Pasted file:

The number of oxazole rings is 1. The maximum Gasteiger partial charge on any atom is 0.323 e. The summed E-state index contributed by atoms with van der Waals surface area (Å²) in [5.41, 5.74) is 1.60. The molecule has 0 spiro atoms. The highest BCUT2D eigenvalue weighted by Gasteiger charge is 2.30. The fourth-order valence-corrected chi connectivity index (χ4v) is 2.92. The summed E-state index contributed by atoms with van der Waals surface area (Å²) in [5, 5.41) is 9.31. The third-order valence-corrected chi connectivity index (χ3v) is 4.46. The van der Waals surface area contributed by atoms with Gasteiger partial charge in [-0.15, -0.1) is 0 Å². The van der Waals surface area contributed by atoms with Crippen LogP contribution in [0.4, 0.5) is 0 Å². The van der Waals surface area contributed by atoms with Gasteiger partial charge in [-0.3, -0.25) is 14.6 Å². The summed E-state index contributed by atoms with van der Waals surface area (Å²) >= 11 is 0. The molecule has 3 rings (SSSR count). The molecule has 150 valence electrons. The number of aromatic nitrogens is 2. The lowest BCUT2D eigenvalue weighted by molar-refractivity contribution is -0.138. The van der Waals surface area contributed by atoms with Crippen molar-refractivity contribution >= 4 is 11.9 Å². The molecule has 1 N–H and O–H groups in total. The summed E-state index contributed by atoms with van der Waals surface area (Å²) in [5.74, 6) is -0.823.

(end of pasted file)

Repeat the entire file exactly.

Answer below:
The number of oxazole rings is 1. The maximum Gasteiger partial charge on any atom is 0.323 e. The summed E-state index contributed by atoms with van der Waals surface area (Å²) in [5.41, 5.74) is 1.60. The molecule has 0 spiro atoms. The highest BCUT2D eigenvalue weighted by Gasteiger charge is 2.30. The fourth-order valence-corrected chi connectivity index (χ4v) is 2.92. The summed E-state index contributed by atoms with van der Waals surface area (Å²) in [5, 5.41) is 9.31. The third-order valence-corrected chi connectivity index (χ3v) is 4.46. The van der Waals surface area contributed by atoms with Gasteiger partial charge in [-0.15, -0.1) is 0 Å². The van der Waals surface area contributed by atoms with Crippen LogP contribution in [0.4, 0.5) is 0 Å². The van der Waals surface area contributed by atoms with Gasteiger partial charge in [-0.3, -0.25) is 14.6 Å². The summed E-state index contributed by atoms with van der Waals surface area (Å²) >= 11 is 0. The molecule has 3 rings (SSSR count). The molecule has 150 valence electrons. The number of aromatic nitrogens is 2. The lowest BCUT2D eigenvalue weighted by molar-refractivity contribution is -0.138. The van der Waals surface area contributed by atoms with Crippen molar-refractivity contribution >= 4 is 11.9 Å². The molecule has 1 N–H and O–H groups in total. The summed E-state index contributed by atoms with van der Waals surface area (Å²) in [5.74, 6) is -0.823.